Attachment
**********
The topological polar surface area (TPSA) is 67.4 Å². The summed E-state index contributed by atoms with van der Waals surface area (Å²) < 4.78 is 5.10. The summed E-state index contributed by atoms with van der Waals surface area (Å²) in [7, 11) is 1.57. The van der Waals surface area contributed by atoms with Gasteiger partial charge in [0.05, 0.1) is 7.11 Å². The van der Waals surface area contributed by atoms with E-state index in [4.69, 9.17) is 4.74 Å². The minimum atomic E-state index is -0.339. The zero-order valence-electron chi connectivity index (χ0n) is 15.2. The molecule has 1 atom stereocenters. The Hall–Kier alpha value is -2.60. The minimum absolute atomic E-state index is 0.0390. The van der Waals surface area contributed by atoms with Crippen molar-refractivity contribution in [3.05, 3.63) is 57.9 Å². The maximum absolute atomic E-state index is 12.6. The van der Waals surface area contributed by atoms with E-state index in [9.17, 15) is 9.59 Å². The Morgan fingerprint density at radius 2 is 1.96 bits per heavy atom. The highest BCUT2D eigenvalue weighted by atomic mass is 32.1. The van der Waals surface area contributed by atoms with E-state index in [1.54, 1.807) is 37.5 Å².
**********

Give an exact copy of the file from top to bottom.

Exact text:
The topological polar surface area (TPSA) is 67.4 Å². The summed E-state index contributed by atoms with van der Waals surface area (Å²) < 4.78 is 5.10. The summed E-state index contributed by atoms with van der Waals surface area (Å²) in [7, 11) is 1.57. The van der Waals surface area contributed by atoms with Gasteiger partial charge in [0.05, 0.1) is 7.11 Å². The van der Waals surface area contributed by atoms with E-state index in [4.69, 9.17) is 4.74 Å². The minimum atomic E-state index is -0.339. The zero-order valence-electron chi connectivity index (χ0n) is 15.2. The molecule has 1 atom stereocenters. The Hall–Kier alpha value is -2.60. The minimum absolute atomic E-state index is 0.0390. The van der Waals surface area contributed by atoms with Crippen molar-refractivity contribution in [3.05, 3.63) is 57.9 Å². The maximum absolute atomic E-state index is 12.6. The van der Waals surface area contributed by atoms with E-state index in [9.17, 15) is 9.59 Å². The Morgan fingerprint density at radius 2 is 1.96 bits per heavy atom. The highest BCUT2D eigenvalue weighted by atomic mass is 32.1. The van der Waals surface area contributed by atoms with E-state index in [1.54, 1.807) is 37.5 Å².